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How can I programmatically check whether my machine has internet access or not using C/C++, is it just a matter of pinging an IP? How does NIC do it ? I mean something like: enter image description here

I am using Windows 7.

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Windows 7 already has a service that does this. It's how the task bar icon works to let you know the network has internet connectivity. – Eric Urban Apr 3 '13 at 3:35
@EricUrban It looks like Windows does it through a combination of DNS lookup as well as requesting a document from a specific IP. See Windows 7 Network Awareness. – Wesley Baugh Apr 3 '13 at 3:37
@WesleyBaugh That is accurate. – Eric Urban Apr 3 '13 at 3:38
Calling InternetCheckConnection is the correct approach, unless you're trying to do this from a service. Are you? What kind of application are you writing? – Cody Gray Apr 3 '13 at 4:53
up vote 8 down vote accepted

If you works on windows, just try to check around this

#include <iostream>
#include <windows.h> 
#include <wininet.h>
using namespace std;

int main(){

        cout << "connected to internet";

return 0;
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there is nothing of that sort i think but u can try this:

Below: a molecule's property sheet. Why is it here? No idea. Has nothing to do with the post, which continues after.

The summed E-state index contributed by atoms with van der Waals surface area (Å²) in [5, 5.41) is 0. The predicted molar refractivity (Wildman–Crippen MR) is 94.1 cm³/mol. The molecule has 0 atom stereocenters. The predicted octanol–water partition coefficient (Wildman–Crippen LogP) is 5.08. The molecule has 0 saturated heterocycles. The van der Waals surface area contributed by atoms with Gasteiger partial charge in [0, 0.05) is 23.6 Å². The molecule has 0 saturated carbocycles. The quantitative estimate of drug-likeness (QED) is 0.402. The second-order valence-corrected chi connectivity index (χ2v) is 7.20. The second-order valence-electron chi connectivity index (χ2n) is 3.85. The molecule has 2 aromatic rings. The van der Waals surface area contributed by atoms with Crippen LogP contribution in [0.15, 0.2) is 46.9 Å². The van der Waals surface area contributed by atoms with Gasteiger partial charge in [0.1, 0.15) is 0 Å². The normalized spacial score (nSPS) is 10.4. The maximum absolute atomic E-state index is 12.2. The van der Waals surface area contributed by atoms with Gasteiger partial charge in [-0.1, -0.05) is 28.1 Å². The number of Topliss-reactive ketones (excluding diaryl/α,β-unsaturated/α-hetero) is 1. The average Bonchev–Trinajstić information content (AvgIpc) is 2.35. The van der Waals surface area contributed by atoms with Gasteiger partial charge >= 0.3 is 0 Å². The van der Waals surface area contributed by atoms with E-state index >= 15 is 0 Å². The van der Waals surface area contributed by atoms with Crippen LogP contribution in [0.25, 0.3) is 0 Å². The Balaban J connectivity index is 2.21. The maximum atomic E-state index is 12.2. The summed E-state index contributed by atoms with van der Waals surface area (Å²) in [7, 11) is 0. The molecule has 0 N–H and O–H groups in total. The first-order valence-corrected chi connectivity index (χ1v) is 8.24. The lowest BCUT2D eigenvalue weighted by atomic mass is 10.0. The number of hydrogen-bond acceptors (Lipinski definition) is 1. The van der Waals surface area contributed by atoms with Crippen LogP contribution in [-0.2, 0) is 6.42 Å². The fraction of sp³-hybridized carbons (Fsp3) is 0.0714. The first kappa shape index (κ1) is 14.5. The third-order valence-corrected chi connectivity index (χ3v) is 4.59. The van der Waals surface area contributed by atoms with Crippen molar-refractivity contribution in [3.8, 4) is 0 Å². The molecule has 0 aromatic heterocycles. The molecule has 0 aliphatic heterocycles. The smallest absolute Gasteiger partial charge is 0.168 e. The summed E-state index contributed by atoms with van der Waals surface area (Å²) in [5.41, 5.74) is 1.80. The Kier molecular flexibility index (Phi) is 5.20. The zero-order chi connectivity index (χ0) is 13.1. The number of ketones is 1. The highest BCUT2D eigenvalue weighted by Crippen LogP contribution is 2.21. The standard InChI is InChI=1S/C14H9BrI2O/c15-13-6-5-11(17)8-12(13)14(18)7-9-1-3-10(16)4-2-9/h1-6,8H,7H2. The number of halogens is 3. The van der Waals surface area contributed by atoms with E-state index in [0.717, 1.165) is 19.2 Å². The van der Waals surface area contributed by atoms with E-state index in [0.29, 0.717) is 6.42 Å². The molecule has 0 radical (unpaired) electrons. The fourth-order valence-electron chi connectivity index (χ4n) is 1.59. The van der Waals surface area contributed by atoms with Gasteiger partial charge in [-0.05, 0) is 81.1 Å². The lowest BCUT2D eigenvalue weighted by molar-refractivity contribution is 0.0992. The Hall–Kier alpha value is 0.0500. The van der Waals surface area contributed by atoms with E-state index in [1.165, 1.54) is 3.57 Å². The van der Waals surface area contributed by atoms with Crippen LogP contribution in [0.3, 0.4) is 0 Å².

The easiest way is to try to connect to a known outside IP address.

If it fails in Windows, the connect function will return SOCKET_ERROR, and WSAGetLastError will usually return WSAEHOSTUNREACH (meaning the packet couldn't be sent to the host).

In Linux, you'll get back a -1, and errno will be ENETUNREACH. Some useful links:

1. Link for Windows Sockets

2. Link for Linux/Unix sockets

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As a suggestion, I'd try connecting to a handful of "famous" DNS servers which can take the load, like (google's public DNS server). Do more than one from more than one company, so you can detect partial network failure (such as google going down), and allow the user to "force internet access" even if you think it is down (ie, don't disable stuff just because your heuristic is having issues). Also remember to be sparing in how much you connect -- checking every second is impolite. For internal testing, use your own owned IP addresses, so when you screw up and spam, you can fix it. – Yakk Apr 3 '13 at 3:42
Even better: you generally need Internet access to access your own server. Try that first. Only if that fails (rarely) should you try to ping, so you can tell the user whether it's your server or the internet connection that's down. – MSalters Apr 3 '13 at 13:29

There is actually a very smart way including code snip here.

It basically using the cmd option: While in CMD hit: route print.

This will map routing table with an array and will look for as an available internet connection.

I used it with a while(true){//the code in here } //check for inet connection , else will sleep for 10 mins and check again

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The following code will work, if you're on windows:

#include <iostream>
#include <windows.h>

int main(){

  if (system("ping www.google.com")){
          std::cout<<"\nNot connnected to the internet\n\n";
          std::cout<<"\nConnected to the internet\n\n";

  return 0;
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